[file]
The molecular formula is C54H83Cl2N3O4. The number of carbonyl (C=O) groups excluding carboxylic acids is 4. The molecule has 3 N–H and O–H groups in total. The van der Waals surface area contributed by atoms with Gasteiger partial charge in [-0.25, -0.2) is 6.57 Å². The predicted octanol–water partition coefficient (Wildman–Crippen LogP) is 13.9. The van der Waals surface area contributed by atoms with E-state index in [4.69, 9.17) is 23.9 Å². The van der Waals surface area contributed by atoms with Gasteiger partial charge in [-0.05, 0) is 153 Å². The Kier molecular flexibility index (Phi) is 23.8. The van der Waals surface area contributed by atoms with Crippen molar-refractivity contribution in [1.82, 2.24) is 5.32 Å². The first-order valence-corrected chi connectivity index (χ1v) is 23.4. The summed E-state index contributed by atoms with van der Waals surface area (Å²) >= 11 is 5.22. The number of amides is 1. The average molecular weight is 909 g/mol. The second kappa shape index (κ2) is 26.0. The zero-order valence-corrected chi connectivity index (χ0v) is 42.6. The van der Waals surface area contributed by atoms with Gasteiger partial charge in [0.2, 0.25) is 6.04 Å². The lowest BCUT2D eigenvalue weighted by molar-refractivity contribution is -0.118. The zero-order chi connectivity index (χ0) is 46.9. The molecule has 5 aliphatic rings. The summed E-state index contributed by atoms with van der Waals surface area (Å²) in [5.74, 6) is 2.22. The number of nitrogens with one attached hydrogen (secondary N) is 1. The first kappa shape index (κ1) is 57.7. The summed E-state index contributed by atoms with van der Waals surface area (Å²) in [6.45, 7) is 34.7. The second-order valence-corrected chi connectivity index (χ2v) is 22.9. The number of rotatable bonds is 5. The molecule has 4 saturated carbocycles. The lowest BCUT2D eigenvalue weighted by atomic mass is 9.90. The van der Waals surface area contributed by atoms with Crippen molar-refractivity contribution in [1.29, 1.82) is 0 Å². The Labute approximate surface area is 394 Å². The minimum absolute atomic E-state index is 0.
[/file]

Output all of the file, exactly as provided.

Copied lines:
The molecular formula is C54H83Cl2N3O4. The number of carbonyl (C=O) groups excluding carboxylic acids is 4. The molecule has 3 N–H and O–H groups in total. The van der Waals surface area contributed by atoms with Gasteiger partial charge in [-0.25, -0.2) is 6.57 Å². The predicted octanol–water partition coefficient (Wildman–Crippen LogP) is 13.9. The van der Waals surface area contributed by atoms with E-state index in [4.69, 9.17) is 23.9 Å². The van der Waals surface area contributed by atoms with Gasteiger partial charge in [-0.05, 0) is 153 Å². The Kier molecular flexibility index (Phi) is 23.8. The van der Waals surface area contributed by atoms with Crippen molar-refractivity contribution in [1.82, 2.24) is 5.32 Å². The first-order valence-corrected chi connectivity index (χ1v) is 23.4. The summed E-state index contributed by atoms with van der Waals surface area (Å²) >= 11 is 5.22. The number of amides is 1. The average molecular weight is 909 g/mol. The second kappa shape index (κ2) is 26.0. The zero-order valence-corrected chi connectivity index (χ0v) is 42.6. The van der Waals surface area contributed by atoms with Gasteiger partial charge in [0.2, 0.25) is 6.04 Å². The lowest BCUT2D eigenvalue weighted by molar-refractivity contribution is -0.118. The zero-order chi connectivity index (χ0) is 46.9. The molecule has 5 aliphatic rings. The summed E-state index contributed by atoms with van der Waals surface area (Å²) in [5.74, 6) is 2.22. The number of nitrogens with one attached hydrogen (secondary N) is 1. The first kappa shape index (κ1) is 57.7. The summed E-state index contributed by atoms with van der Waals surface area (Å²) in [6.45, 7) is 34.7. The second-order valence-corrected chi connectivity index (χ2v) is 22.9. The number of rotatable bonds is 5. The molecule has 4 saturated carbocycles. The lowest BCUT2D eigenvalue weighted by atomic mass is 9.90. The van der Waals surface area contributed by atoms with Crippen molar-refractivity contribution in [1.29, 1.82) is 0 Å². The Labute approximate surface area is 394 Å². The minimum absolute atomic E-state index is 0.